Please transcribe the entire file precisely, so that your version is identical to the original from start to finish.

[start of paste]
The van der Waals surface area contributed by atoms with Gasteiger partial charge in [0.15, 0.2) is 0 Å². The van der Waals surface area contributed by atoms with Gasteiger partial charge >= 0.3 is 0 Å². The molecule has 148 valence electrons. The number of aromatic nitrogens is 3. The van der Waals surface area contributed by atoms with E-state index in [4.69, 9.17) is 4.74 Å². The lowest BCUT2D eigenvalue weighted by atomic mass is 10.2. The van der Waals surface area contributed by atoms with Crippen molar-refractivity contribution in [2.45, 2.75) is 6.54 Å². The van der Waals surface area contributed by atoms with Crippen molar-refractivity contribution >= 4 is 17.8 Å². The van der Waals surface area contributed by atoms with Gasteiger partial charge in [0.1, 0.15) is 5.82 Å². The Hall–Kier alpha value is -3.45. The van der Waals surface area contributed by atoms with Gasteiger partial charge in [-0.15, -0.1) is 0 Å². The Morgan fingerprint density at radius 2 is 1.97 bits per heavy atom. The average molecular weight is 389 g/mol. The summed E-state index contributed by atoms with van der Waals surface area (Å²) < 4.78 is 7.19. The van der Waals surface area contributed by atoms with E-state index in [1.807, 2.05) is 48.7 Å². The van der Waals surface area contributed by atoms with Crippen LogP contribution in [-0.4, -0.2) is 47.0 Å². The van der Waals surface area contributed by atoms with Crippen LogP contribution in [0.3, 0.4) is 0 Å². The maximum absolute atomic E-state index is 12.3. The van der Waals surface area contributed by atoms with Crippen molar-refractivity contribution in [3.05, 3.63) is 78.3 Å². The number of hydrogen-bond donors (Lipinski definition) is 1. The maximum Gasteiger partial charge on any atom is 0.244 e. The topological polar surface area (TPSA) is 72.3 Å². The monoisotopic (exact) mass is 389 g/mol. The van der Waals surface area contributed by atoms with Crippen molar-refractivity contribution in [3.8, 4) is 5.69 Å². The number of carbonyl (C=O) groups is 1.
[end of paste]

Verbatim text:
The van der Waals surface area contributed by atoms with Gasteiger partial charge in [0.15, 0.2) is 0 Å². The van der Waals surface area contributed by atoms with Gasteiger partial charge >= 0.3 is 0 Å². The molecule has 148 valence electrons. The number of aromatic nitrogens is 3. The van der Waals surface area contributed by atoms with E-state index in [4.69, 9.17) is 4.74 Å². The lowest BCUT2D eigenvalue weighted by atomic mass is 10.2. The van der Waals surface area contributed by atoms with Crippen molar-refractivity contribution in [2.45, 2.75) is 6.54 Å². The van der Waals surface area contributed by atoms with Crippen molar-refractivity contribution >= 4 is 17.8 Å². The van der Waals surface area contributed by atoms with Gasteiger partial charge in [0.1, 0.15) is 5.82 Å². The Hall–Kier alpha value is -3.45. The van der Waals surface area contributed by atoms with Gasteiger partial charge in [-0.15, -0.1) is 0 Å². The Morgan fingerprint density at radius 2 is 1.97 bits per heavy atom. The average molecular weight is 389 g/mol. The summed E-state index contributed by atoms with van der Waals surface area (Å²) < 4.78 is 7.19. The van der Waals surface area contributed by atoms with E-state index in [1.807, 2.05) is 48.7 Å². The van der Waals surface area contributed by atoms with Crippen LogP contribution in [-0.4, -0.2) is 47.0 Å². The van der Waals surface area contributed by atoms with Crippen LogP contribution in [0.3, 0.4) is 0 Å². The maximum absolute atomic E-state index is 12.3. The van der Waals surface area contributed by atoms with Crippen molar-refractivity contribution in [3.05, 3.63) is 78.3 Å². The number of hydrogen-bond donors (Lipinski definition) is 1. The maximum Gasteiger partial charge on any atom is 0.244 e. The topological polar surface area (TPSA) is 72.3 Å². The monoisotopic (exact) mass is 389 g/mol. The van der Waals surface area contributed by atoms with Crippen molar-refractivity contribution in [3.8, 4) is 5.69 Å². The number of carbonyl (C=O) groups is 1.